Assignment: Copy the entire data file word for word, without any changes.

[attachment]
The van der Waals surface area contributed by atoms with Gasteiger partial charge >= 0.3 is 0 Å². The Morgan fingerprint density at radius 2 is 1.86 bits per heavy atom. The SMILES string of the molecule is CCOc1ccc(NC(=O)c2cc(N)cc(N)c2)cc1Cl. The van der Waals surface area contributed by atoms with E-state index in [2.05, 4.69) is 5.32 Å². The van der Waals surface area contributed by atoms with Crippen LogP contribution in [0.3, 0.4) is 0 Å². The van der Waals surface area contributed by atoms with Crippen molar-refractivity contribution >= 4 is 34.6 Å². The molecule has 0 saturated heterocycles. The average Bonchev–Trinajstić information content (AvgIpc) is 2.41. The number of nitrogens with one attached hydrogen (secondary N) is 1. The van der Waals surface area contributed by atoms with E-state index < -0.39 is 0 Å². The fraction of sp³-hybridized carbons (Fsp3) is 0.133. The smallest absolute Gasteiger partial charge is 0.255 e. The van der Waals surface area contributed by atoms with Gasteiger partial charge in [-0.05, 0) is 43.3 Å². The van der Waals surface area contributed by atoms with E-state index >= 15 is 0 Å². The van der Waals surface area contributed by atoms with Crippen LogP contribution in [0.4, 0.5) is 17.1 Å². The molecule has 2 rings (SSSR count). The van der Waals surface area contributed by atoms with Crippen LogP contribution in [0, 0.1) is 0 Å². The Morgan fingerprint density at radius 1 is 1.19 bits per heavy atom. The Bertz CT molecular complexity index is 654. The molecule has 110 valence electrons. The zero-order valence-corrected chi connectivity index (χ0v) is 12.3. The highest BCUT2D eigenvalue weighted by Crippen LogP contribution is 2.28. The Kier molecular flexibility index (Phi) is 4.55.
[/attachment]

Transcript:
The van der Waals surface area contributed by atoms with Gasteiger partial charge >= 0.3 is 0 Å². The Morgan fingerprint density at radius 2 is 1.86 bits per heavy atom. The SMILES string of the molecule is CCOc1ccc(NC(=O)c2cc(N)cc(N)c2)cc1Cl. The van der Waals surface area contributed by atoms with E-state index in [2.05, 4.69) is 5.32 Å². The van der Waals surface area contributed by atoms with Crippen LogP contribution in [0.3, 0.4) is 0 Å². The van der Waals surface area contributed by atoms with Crippen molar-refractivity contribution >= 4 is 34.6 Å². The molecule has 0 saturated heterocycles. The average Bonchev–Trinajstić information content (AvgIpc) is 2.41. The number of nitrogens with one attached hydrogen (secondary N) is 1. The van der Waals surface area contributed by atoms with E-state index < -0.39 is 0 Å². The fraction of sp³-hybridized carbons (Fsp3) is 0.133. The smallest absolute Gasteiger partial charge is 0.255 e. The van der Waals surface area contributed by atoms with Gasteiger partial charge in [-0.05, 0) is 43.3 Å². The van der Waals surface area contributed by atoms with E-state index >= 15 is 0 Å². The van der Waals surface area contributed by atoms with Crippen LogP contribution in [0.4, 0.5) is 17.1 Å². The molecule has 2 rings (SSSR count). The van der Waals surface area contributed by atoms with Crippen LogP contribution in [0, 0.1) is 0 Å². The Morgan fingerprint density at radius 1 is 1.19 bits per heavy atom. The Bertz CT molecular complexity index is 654. The molecule has 110 valence electrons. The zero-order valence-corrected chi connectivity index (χ0v) is 12.3. The highest BCUT2D eigenvalue weighted by Crippen LogP contribution is 2.28. The Kier molecular flexibility index (Phi) is 4.55.